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U.S. carbuyers borrowed more, made higher payments January-April

U.S. carbuyers borrowed more, made higher payments January-April
Tuesday's report said there were also improvements among American buyers over the first three months of 2020. File Photo by Stephen Shaver/UPI | License Photo

June 9 (UPI) -- Americans borrowed more to buy automobiles and agreed to record-high monthly payments in first quarter of 2020 during the coronavirus pandemic, according to a report Tuesday.

An analysis by credit rating company Experian said the average loan amount for new vehicles for the first three months was a record $33,739, while the average monthly payment rose $15 year-to-year to $569.

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The increases came as car sales surged early this year and buyers showed a willingness to pay higher prices and make steeper monthly payments.

The delinquency rate on auto loans also decreased in the first quarter, the report said.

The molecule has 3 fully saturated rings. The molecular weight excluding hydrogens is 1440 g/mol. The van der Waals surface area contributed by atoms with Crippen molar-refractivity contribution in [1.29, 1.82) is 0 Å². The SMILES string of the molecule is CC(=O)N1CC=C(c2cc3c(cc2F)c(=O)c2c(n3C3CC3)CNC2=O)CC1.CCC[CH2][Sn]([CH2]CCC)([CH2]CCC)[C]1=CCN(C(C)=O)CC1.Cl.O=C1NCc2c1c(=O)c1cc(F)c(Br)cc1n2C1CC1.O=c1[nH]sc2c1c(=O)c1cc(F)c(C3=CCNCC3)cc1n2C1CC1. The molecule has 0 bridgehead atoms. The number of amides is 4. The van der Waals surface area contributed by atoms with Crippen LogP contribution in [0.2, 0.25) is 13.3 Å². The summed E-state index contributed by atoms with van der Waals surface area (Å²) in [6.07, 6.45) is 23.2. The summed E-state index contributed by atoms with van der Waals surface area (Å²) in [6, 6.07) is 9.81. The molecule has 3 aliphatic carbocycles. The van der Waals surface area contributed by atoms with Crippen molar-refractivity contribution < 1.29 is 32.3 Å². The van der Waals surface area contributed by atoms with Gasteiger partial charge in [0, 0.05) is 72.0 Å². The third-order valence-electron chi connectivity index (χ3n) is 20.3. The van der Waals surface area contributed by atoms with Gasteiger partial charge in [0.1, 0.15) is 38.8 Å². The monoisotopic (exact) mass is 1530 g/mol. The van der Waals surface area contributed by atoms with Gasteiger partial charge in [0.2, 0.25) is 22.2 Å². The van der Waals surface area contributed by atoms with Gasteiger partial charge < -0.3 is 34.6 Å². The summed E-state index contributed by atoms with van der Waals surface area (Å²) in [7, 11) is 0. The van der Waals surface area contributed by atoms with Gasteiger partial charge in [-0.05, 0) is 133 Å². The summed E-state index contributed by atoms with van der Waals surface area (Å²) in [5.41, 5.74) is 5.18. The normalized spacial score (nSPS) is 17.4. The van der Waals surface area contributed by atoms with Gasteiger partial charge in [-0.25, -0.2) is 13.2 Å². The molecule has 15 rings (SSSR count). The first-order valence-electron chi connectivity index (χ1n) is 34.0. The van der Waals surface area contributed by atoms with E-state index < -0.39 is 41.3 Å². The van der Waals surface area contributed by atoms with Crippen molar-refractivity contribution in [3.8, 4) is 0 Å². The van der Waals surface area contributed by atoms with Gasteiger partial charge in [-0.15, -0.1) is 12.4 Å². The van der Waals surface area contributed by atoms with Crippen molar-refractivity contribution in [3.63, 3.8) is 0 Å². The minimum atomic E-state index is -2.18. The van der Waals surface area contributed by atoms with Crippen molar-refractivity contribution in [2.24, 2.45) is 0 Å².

Thirty-day delinquencies decreased to 1.93 while 60-day delinquencies fell to 0.67 percent.

State and local officials began imposing coronavirus-related lockdown measures and stay-home orders in mid-March. Monthly auto and parts sales fell 12.4 percent and gas sales declined almost 30 percent in April, according to the Commerce Department.

Calling the first-quarter improvements a "positive sign for the industry," Melinda Zabritski, Experian senior director of automotive financial solutions, warned subsequent negative events brought on by the pandemic will likely be reflected later.

"For example, COVID-19 wasn't declared a national emergency until mid-March," she said. "Add to that, some consumers are likely leveraging financial resources and assistance programs, such as stimulus checks, to manage through financial hardship, so its true impact may not be evident until the months ahead."

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